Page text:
Crookwell River

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Crookwell
River
Name origin: Originally "Crook-ell"; derived from Crookhall, Co. Durham.[1]
Country Australia
State New South Wales
Regions South Eastern Highlands (IBRA), Southern Tablelands, South West Slopes
LGAs Upper Lachlan, Boorowa
Part of Murray–Darling basin
Tributaries
 - left Wheeo Creek
Town Crookwell
Source Great Dividing Range
 - location south of Crookwell
 - elevation 619 m (2,031 ft)
 - coordinates 34°46′58″S 149°32′7″E / 34.78278°S 149.53528°E / -34.78278; 149.53528
Mouth Lachlan River
 - location north–west of Binda and east of Frogmore
 - elevation 430 m (1,411 ft)
 - coordinates 34°16′39″S 149°7′53″E / 34.27750°S 149.13139°E / -34.27750; 149.13139Coordinates: 34°16′39″S 149°7′53″E / 34.27750°S 149.13139°E / -34.27750; 149.13139
Length 78 km (48 mi)
Crookwell River is located in New South Wales
Crookwell River
Location of the Crookwell River mouth in New South Wales
[2]

The Crookwell River is a perennial river that is part of the Lachlan catchment within the Murray–Darling basin, located in the Southern Tablelands and South West Slopes regions of New South Wales, Australia.

Sourced by runoff from the western slopes of the Great Dividing Range, the river rises south of Crookwell and flows generally northwest by west, joined by one minor tributary, before reaching its confluence with the Lachlan River northwest of Binda and east of Frogmore. The river descends 461 metres (1,512 ft) over its 78-kilometre (48 mi) course.[2]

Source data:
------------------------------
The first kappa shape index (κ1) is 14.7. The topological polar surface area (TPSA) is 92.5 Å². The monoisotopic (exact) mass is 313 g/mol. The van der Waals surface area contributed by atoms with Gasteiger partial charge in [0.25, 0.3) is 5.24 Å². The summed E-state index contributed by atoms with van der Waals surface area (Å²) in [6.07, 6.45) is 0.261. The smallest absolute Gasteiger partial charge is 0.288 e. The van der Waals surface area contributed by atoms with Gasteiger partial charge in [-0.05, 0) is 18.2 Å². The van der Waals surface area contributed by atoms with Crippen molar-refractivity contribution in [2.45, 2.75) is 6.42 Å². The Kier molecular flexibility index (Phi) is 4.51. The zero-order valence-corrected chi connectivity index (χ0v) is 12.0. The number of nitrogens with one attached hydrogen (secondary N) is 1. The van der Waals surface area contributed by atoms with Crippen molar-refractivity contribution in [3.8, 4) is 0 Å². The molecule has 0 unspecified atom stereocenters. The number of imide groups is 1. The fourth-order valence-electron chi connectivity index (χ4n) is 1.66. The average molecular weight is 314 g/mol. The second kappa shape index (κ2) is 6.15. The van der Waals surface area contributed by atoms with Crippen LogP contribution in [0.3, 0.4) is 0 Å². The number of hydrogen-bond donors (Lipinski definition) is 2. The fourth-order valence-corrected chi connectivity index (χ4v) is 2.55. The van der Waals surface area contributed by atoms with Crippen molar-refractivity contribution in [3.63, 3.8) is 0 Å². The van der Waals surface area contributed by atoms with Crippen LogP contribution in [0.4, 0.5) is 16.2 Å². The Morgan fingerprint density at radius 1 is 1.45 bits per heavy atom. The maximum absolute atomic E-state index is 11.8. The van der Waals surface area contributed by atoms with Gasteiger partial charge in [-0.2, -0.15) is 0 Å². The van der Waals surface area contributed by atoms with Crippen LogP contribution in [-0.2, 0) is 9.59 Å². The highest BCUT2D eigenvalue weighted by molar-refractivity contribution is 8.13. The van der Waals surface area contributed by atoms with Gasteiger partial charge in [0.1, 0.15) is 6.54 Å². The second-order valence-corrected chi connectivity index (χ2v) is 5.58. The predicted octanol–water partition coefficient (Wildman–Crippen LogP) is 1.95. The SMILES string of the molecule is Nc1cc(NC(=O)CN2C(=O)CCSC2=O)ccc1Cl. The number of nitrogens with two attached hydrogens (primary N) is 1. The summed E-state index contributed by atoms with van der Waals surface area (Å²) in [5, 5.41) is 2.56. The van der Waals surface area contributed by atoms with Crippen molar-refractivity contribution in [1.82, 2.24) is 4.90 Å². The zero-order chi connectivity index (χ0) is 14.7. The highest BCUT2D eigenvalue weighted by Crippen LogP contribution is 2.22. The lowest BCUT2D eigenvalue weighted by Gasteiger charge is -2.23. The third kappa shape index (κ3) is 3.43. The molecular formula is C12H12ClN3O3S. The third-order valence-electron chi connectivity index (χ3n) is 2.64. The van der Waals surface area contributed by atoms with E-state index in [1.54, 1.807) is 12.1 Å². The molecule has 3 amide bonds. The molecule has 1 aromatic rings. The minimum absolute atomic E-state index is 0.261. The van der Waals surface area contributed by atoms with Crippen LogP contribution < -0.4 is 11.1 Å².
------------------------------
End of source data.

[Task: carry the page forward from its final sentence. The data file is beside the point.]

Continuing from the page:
Etymology[edit]

The river was originally named "Crook-ell" by William Stephenson, who originated from Crookhall, Durham, England.[1]

Native Fish Fauna[edit]

Large Murray cod and endangered Macquarie perch, amongst other native fish, once abounded in the Crookwell, virtually to the base of Crookwell township:

170 lb COD FISH. Big Fellows Abounded in Crookwell River Sixty Years Ago.

According to Mr. E. C. Bray there's nothing sensational about the 24 & 1/2 lb. [11.1 kg] cod caught in the Abercrombie [River] below the Tuena bridge, as reported in our last issue. Going back a brief space of time—a matter of sixty years—according to Mr. Bray, the Crookwell River abounded with cod. But they were real fish—lots of them weighing as much as 70 lbs [31.8 kg].

Asked for an explanation of their disappearance from this stream Mr. Bray said the practise of sheep washing in the river was responsible for killing them.

He says that it was a simple matter to throw a line into the stream below James's Park [road fork], baited with a grasshopper, and haul out a big fellow.

He has seen huge specimens, he says, hauled out of the [Lachlan] river below Mr. William Cummings' old residence at Reid's Flat, some weighing as much as 170 lbs [77 kg].

Elsewhere in to-day's issue we report the capture of a 35-pounder [15.9 kilogramer], which our correspondent describes as a "fisherman's delight." The Abercrombie "monster" was styled a "fisherman's dream".

Now, has anybody landed a really big fish lately?

Crookwell Gazette, Wednesday 27 January 1937, Page 8 [3]

See also[edit]

References[edit]

  1. ^ a b "Crookwell River". Geographical Names Register (GNR) of NSW. Geographical Names Board of New South Wales. Retrieved 20 January 2013. 
  2. ^ a b "Map of Crookwell River". Bonzle.com. Retrieved 20 January 2013. 
  3. ^ 170 LB COD FISH. Big Fellows Abounded in Crookwell River Sixty Years Ago., The Crookwell Gazette, 27 January 1937.